A U.K.-based researcher has netted US$20,000 for spotting a very serious flaw in Facebook that could have allowed an attacker to take over anyone's account with minimal effort.
The flaw was fixed by Facebook about a month ago, wrote Jack Whitten, an application security engineer who posted a post-mortem on his blog.
Whitten found it was possible to reset the password of anyone's account by exploiting an error in how Facebook lets users link their mobile phone to their account for purposes such as receiving updates over SMS.
Facebook sends a verification code by SMS when a user registers a phone. But Whitten found it was possible to modify the "profile_id" field within the mobile confirmation form to that of a different user.
Facebook then asks for a password but not the one of the potential victim, Whitten wrote. The account of the victim is then inadvertently linked with the attacker.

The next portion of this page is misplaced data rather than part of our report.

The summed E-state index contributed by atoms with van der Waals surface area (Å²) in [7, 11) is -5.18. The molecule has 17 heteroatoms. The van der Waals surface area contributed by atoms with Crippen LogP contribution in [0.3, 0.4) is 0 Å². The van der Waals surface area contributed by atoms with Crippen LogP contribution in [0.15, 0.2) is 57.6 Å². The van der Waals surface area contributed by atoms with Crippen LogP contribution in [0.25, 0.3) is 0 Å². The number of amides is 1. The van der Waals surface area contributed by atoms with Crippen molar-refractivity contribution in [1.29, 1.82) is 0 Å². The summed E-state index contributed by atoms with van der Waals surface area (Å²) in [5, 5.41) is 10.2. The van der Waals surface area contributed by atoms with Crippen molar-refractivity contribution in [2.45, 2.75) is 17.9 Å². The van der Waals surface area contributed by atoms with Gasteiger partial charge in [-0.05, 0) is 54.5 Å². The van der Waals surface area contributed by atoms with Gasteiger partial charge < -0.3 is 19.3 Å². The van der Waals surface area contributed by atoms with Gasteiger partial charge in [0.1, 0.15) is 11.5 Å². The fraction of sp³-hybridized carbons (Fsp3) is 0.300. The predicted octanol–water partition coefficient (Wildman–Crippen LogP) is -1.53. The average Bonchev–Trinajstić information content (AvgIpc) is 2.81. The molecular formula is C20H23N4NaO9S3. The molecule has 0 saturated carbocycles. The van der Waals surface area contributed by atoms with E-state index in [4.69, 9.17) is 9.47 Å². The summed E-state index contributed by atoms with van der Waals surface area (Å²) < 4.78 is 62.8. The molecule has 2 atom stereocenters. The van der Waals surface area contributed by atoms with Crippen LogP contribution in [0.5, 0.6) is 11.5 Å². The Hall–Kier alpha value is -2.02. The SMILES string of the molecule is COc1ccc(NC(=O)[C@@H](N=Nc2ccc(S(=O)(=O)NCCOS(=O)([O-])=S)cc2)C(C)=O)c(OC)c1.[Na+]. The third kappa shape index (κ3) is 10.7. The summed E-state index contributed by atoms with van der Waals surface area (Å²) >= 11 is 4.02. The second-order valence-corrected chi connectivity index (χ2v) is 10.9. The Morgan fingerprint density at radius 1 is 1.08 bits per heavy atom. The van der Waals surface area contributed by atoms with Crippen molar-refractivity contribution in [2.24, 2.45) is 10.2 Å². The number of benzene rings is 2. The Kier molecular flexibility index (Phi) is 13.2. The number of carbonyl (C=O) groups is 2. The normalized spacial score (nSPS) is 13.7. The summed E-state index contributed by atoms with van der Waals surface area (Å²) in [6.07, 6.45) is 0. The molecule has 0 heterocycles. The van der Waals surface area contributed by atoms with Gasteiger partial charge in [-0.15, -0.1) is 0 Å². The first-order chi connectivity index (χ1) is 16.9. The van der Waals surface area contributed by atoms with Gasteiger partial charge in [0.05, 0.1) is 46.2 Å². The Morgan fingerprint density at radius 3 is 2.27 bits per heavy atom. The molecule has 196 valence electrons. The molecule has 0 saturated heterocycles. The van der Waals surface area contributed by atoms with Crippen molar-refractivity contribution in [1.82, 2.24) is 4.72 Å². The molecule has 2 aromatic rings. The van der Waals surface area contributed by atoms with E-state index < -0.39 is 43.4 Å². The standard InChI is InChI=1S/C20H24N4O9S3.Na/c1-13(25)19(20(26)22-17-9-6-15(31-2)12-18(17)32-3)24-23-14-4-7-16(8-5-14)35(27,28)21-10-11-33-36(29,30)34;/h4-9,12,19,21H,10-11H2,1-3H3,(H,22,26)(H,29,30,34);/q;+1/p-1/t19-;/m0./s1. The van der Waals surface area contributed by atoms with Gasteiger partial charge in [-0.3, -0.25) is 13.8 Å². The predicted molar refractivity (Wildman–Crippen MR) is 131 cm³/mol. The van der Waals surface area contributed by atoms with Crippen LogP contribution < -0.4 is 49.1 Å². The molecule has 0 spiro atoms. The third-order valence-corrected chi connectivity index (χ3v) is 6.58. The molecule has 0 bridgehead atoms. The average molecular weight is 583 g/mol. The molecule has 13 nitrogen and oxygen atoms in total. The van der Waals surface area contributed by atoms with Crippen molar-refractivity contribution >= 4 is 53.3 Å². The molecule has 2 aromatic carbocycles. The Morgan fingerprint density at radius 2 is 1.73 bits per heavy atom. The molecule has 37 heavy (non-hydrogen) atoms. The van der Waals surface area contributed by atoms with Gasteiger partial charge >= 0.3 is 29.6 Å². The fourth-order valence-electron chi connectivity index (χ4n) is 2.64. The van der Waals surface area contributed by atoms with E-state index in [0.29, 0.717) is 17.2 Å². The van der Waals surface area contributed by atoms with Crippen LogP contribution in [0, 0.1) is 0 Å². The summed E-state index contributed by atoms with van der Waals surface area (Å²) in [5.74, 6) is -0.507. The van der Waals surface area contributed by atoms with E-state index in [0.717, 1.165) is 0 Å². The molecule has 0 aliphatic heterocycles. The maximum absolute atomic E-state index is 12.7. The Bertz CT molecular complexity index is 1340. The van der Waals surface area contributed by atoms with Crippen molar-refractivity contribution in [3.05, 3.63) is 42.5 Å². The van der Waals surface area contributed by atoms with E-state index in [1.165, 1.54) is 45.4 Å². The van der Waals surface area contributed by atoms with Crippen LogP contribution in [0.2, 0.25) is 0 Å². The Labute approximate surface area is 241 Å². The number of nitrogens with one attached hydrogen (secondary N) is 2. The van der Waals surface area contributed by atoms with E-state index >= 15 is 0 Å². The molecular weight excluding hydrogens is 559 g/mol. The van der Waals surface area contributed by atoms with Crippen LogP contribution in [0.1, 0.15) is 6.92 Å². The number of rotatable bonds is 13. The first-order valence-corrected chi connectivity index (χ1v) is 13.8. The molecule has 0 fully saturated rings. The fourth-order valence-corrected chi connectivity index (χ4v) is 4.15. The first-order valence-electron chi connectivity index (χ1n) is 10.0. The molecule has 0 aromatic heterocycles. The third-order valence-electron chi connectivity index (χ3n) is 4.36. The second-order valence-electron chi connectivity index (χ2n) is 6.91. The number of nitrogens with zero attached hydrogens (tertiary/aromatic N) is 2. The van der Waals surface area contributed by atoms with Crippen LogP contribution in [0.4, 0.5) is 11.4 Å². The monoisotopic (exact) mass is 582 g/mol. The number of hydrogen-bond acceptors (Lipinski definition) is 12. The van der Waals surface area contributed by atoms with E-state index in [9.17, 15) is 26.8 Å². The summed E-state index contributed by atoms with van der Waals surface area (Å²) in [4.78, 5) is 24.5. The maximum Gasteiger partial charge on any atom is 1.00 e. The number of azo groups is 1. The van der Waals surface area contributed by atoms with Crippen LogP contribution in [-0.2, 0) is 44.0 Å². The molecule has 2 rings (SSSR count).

Whitten then initiated a password reset on the victim's account. The code needed to reset that password was sent to Whitten's phone, along with a link to a password reset page.
"We enter this code into the form, choose a new password, and we're done. The account is ours," Whitten wrote.
A flaw such as the one found by Whitten would have had value among cyberattackers seeking to abuse Facebook accounts for spam or for the theft of personal data.
"The bounty assigned to this bug was $20,000, clearly demonstrating the severity of the issue," he wrote.
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